Research the salary of the position. Faculty salaries are public information and you can find this information online. You can use a salary calculator or salary database to examine the average range in salary for your position. You can also ask contacts within the organization, university, or industry to get a general idea about the salary for the position. Here is a helpful handout from the workshop about finding credible salary information: Where to Find Salary Information (pdf).

Negotiate More Than Just the Salary

 Academic negotiable items may include:

  • Salary
  • Supplemental salary (e.g., summer stipend) 
  • Relocation/moving expenses 
  • Benefits 
  • Research/startup funds 
  • Lab space 
  • Professional development/travel funds 
  • Research assistant support 
  • Spousal hire 
  • For more ideas, see: What to Negotiate - Academic Jobs (pdf)

Industry negotiable items may include: 

  • Signing bonus 
  • Time off (vacation days)
  • Relocation expenses 
  • Training 
  • Additional perks 
  • Start date 
  • Benefits 
  • For more ideas, see: What to Negotiate - Industry Jobs (pdf)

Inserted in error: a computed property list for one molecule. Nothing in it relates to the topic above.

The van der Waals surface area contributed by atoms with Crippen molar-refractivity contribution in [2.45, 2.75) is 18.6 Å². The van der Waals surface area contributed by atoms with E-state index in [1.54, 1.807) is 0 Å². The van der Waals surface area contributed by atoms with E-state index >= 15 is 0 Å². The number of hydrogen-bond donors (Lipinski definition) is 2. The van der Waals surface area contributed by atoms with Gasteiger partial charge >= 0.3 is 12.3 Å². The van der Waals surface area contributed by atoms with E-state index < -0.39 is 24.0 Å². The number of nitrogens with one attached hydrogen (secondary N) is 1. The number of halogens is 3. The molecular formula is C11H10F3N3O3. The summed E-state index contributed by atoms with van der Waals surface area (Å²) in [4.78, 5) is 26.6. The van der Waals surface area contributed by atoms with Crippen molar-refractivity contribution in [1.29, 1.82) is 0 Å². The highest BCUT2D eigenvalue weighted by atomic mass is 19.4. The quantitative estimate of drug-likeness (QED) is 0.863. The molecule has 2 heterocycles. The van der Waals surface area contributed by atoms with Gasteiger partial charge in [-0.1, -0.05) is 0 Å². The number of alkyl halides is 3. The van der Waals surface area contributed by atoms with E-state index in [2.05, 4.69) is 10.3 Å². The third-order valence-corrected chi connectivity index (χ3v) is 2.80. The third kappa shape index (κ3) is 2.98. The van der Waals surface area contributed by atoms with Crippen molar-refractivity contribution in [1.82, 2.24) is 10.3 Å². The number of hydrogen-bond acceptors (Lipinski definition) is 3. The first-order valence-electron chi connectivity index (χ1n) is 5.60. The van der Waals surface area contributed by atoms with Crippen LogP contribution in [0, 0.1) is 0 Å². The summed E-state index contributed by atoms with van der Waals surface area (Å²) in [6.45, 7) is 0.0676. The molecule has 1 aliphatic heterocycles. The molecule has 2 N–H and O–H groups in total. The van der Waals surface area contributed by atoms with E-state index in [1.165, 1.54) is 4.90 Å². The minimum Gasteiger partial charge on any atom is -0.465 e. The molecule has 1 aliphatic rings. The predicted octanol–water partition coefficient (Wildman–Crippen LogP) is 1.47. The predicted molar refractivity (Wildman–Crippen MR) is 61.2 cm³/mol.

Think about which two to three of these items are your top priority and focus on how you can negotiate for these items. Jill Dobrowitsky also recommended that you should ask at the beginning of your job negotiation what is and is not negotiable. You can still try to negotiate the items that are not negotiable, but you may be able to get significantly more from the negotiable items.


Use silence to your advantage.

Dr. Myers mentioned that during the negotiation, you should aim for listening 70% of the time and talking only 30% of the time. This allows you to actively pick up on queues and understand the employer’s position. You will also be less likely to say something that you later regret.

Be Specific and Direct

If something is a “must-have” then let the employer know. Make sure to share your reasons and justifications for your requests (e.g., “According to estimates I’ve obtained, I need at least $5,000 in moving expenses in order to be able to move here”).

Play Nice

Be willing to give and take. Don’t go into the negotiation with the “my way or the highway” attitude. Figure out how you can work together with the employer to come to agreeable terms. Employers actually expect you to negotiate because it shows your willingness to collaborate and handle conflict. Additionally, the job negotiation can shape the relationship you have with your future employer. This is your opportunity to show that you can be a team player and work with the employer. Even though you have your objectives, the goal of the negotiation process is to get a “win-win” situation for both parties.